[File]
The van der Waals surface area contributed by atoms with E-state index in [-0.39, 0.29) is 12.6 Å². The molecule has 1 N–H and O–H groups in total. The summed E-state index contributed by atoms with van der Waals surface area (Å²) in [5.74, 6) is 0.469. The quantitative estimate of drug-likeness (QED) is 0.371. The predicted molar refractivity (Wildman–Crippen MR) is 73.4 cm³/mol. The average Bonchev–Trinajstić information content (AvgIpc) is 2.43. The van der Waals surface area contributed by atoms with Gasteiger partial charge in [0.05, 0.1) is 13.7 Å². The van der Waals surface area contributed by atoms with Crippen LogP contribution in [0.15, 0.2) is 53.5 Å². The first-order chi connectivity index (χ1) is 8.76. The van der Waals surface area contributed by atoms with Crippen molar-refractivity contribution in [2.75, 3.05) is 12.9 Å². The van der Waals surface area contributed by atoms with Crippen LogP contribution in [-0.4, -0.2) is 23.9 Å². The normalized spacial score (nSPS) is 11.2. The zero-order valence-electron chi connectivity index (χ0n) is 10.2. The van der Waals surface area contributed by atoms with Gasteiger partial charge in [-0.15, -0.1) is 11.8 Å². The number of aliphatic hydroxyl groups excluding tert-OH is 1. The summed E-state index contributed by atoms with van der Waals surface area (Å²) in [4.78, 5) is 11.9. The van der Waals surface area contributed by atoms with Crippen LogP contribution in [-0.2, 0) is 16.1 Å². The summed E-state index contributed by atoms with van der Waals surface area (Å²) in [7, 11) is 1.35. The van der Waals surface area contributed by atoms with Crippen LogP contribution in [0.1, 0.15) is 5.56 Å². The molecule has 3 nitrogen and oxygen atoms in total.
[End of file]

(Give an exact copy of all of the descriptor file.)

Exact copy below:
The van der Waals surface area contributed by atoms with E-state index in [-0.39, 0.29) is 12.6 Å². The molecule has 1 N–H and O–H groups in total. The summed E-state index contributed by atoms with van der Waals surface area (Å²) in [5.74, 6) is 0.469. The quantitative estimate of drug-likeness (QED) is 0.371. The predicted molar refractivity (Wildman–Crippen MR) is 73.4 cm³/mol. The average Bonchev–Trinajstić information content (AvgIpc) is 2.43. The van der Waals surface area contributed by atoms with Gasteiger partial charge in [0.05, 0.1) is 13.7 Å². The van der Waals surface area contributed by atoms with Crippen LogP contribution in [0.15, 0.2) is 53.5 Å². The first-order chi connectivity index (χ1) is 8.76. The van der Waals surface area contributed by atoms with Crippen molar-refractivity contribution in [2.75, 3.05) is 12.9 Å². The van der Waals surface area contributed by atoms with Crippen LogP contribution in [-0.4, -0.2) is 23.9 Å². The normalized spacial score (nSPS) is 11.2. The zero-order valence-electron chi connectivity index (χ0n) is 10.2. The van der Waals surface area contributed by atoms with Gasteiger partial charge in [-0.15, -0.1) is 11.8 Å². The number of aliphatic hydroxyl groups excluding tert-OH is 1. The summed E-state index contributed by atoms with van der Waals surface area (Å²) in [4.78, 5) is 11.9. The van der Waals surface area contributed by atoms with Crippen LogP contribution in [-0.2, 0) is 16.1 Å². The summed E-state index contributed by atoms with van der Waals surface area (Å²) in [7, 11) is 1.35. The van der Waals surface area contributed by atoms with Crippen LogP contribution in [0.1, 0.15) is 5.56 Å². The molecule has 3 nitrogen and oxygen atoms in total.